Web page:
Soul Man | Chicago Reader

Soul Man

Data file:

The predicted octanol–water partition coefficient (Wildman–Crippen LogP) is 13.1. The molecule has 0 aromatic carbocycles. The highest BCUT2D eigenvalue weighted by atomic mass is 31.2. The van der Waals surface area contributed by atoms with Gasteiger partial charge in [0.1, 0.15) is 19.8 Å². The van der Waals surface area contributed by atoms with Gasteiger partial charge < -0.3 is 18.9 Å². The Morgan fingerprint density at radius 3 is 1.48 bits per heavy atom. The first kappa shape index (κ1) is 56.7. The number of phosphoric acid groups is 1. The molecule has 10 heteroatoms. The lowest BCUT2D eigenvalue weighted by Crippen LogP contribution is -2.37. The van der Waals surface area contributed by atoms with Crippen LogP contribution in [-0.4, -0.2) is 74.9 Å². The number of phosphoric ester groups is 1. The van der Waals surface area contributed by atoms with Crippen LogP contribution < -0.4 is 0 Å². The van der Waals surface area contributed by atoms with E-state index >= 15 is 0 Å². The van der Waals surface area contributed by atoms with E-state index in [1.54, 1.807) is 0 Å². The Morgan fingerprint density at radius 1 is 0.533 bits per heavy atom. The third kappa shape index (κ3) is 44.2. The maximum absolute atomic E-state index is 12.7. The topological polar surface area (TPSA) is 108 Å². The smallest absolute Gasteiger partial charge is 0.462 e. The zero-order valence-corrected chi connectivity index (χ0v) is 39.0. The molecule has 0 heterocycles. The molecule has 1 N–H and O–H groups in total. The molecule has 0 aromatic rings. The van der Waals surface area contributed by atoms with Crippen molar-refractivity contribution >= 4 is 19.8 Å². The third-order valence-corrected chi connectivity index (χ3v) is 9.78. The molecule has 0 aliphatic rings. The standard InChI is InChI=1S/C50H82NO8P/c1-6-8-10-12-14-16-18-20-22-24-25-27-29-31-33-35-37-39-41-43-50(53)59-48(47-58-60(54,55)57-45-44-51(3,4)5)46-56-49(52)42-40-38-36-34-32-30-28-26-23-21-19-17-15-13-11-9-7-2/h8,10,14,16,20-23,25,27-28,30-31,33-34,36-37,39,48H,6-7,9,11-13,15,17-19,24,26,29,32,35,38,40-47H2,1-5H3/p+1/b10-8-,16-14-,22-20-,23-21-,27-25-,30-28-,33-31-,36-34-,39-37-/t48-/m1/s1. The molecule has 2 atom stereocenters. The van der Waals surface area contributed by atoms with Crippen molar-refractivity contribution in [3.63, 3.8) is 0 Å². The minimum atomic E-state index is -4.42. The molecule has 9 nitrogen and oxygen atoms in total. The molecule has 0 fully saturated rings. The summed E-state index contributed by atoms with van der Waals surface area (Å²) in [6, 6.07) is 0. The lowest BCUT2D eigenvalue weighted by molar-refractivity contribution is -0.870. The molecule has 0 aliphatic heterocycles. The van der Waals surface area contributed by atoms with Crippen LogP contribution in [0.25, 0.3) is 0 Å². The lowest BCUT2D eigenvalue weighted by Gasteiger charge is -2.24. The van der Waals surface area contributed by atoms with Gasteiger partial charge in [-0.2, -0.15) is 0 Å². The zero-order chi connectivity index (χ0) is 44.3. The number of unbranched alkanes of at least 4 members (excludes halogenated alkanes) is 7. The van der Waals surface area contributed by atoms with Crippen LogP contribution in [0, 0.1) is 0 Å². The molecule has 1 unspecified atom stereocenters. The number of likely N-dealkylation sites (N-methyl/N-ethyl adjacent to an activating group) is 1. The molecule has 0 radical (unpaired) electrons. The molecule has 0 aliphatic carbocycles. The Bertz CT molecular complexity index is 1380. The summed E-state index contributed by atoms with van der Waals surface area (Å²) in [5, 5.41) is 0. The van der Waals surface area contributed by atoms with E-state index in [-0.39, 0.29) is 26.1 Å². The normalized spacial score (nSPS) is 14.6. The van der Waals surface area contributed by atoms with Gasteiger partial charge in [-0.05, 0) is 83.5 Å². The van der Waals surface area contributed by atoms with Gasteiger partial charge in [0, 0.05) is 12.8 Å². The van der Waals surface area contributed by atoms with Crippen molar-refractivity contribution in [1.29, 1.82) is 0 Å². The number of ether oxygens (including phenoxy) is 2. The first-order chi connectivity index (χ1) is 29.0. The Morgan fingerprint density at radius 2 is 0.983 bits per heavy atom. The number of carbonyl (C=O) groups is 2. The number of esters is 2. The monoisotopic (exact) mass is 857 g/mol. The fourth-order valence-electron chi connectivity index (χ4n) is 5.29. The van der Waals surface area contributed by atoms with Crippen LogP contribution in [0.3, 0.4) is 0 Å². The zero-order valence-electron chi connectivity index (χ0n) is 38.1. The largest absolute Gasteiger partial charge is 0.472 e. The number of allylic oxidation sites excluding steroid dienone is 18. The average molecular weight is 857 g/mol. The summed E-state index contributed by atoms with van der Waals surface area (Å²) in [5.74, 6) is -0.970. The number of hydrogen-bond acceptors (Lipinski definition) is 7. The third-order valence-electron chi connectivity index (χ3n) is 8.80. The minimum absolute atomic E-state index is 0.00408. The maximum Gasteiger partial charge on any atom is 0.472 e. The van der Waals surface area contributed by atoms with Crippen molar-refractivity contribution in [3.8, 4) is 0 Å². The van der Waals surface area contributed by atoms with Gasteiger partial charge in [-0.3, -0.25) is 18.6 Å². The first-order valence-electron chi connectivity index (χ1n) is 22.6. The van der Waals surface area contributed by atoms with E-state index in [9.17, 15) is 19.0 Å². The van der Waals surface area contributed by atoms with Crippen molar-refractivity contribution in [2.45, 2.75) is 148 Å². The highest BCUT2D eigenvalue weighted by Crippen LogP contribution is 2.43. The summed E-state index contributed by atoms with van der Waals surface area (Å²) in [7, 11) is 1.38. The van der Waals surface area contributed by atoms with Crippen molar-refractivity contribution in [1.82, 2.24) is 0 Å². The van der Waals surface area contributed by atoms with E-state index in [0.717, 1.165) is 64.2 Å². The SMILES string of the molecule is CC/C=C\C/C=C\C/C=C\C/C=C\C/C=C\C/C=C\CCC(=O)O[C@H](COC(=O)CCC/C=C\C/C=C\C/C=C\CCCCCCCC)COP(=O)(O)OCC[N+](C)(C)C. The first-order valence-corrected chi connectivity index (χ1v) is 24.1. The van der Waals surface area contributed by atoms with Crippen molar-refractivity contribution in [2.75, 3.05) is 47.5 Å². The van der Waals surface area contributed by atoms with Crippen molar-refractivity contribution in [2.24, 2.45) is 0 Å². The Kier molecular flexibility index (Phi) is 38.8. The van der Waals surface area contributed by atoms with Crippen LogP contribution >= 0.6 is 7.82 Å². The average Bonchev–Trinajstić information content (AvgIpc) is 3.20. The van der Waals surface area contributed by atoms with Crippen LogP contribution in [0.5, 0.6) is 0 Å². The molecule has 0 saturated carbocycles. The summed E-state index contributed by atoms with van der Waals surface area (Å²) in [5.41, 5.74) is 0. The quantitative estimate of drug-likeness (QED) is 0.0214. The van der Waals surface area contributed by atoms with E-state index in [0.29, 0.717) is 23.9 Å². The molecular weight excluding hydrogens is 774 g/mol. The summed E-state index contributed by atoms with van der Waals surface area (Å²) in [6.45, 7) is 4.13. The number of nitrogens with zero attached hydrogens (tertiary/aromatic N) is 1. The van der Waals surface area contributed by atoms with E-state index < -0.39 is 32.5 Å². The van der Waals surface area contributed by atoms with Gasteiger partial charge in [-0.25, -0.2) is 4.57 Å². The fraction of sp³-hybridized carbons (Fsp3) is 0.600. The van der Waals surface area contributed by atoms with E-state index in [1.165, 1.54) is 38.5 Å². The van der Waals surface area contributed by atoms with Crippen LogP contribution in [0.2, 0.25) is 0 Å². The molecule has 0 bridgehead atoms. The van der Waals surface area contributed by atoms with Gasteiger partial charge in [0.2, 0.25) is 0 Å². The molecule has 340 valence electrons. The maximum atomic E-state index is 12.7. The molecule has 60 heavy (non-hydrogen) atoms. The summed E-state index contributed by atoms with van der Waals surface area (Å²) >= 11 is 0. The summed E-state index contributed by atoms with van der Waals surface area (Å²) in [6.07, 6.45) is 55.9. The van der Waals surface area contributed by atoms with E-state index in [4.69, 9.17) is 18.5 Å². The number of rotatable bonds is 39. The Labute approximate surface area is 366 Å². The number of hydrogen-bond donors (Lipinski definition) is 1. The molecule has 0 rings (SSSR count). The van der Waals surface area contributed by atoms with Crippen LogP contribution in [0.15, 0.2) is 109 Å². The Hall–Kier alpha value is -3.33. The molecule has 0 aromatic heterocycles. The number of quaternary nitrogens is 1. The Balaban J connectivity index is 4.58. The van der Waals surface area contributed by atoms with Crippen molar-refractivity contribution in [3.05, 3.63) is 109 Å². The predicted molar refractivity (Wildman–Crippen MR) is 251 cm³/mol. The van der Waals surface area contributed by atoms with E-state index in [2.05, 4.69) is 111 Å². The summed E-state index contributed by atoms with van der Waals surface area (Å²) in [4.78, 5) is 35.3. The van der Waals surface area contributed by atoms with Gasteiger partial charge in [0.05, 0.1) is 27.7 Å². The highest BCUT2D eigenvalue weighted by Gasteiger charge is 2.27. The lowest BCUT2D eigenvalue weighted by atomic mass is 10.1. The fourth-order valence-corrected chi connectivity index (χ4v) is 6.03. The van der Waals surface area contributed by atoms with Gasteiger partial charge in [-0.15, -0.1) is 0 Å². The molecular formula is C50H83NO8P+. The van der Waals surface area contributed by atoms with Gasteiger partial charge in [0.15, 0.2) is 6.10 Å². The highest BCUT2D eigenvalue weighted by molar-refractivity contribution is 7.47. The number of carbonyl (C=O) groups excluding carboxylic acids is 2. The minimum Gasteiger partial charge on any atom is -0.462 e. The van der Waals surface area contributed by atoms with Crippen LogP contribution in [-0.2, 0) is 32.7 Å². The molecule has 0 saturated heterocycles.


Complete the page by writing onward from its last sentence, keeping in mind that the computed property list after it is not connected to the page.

The first affirmative-action backlash film, with C. Thomas Howell playing a college student who wins a minority scholarship to Harvard Law School after dyeing his skin black (1986). Despite the regressive signaling of the theme, director Steve Miner (House) wants everyone to know that, yes, racial discrimination is a very bad thing and that no Caucasian hominid, not even an impeccably credentialed right-thinker such as himself, can ever understand the pain of being black, etc, etc. The result is a treacly bit of sermonizing and social-worker cliche that doesn't even have the courage of its own ostensibly coarse intentions. But anxious white audiences will be gratified to learn that overprivileged honkies make the best brothers of all. With Rae Dawn Chong, Arye Gross, Leslie Nielsen, and a droning, one-note performance from James Earl Jones as a John Houseman-ish law prof.

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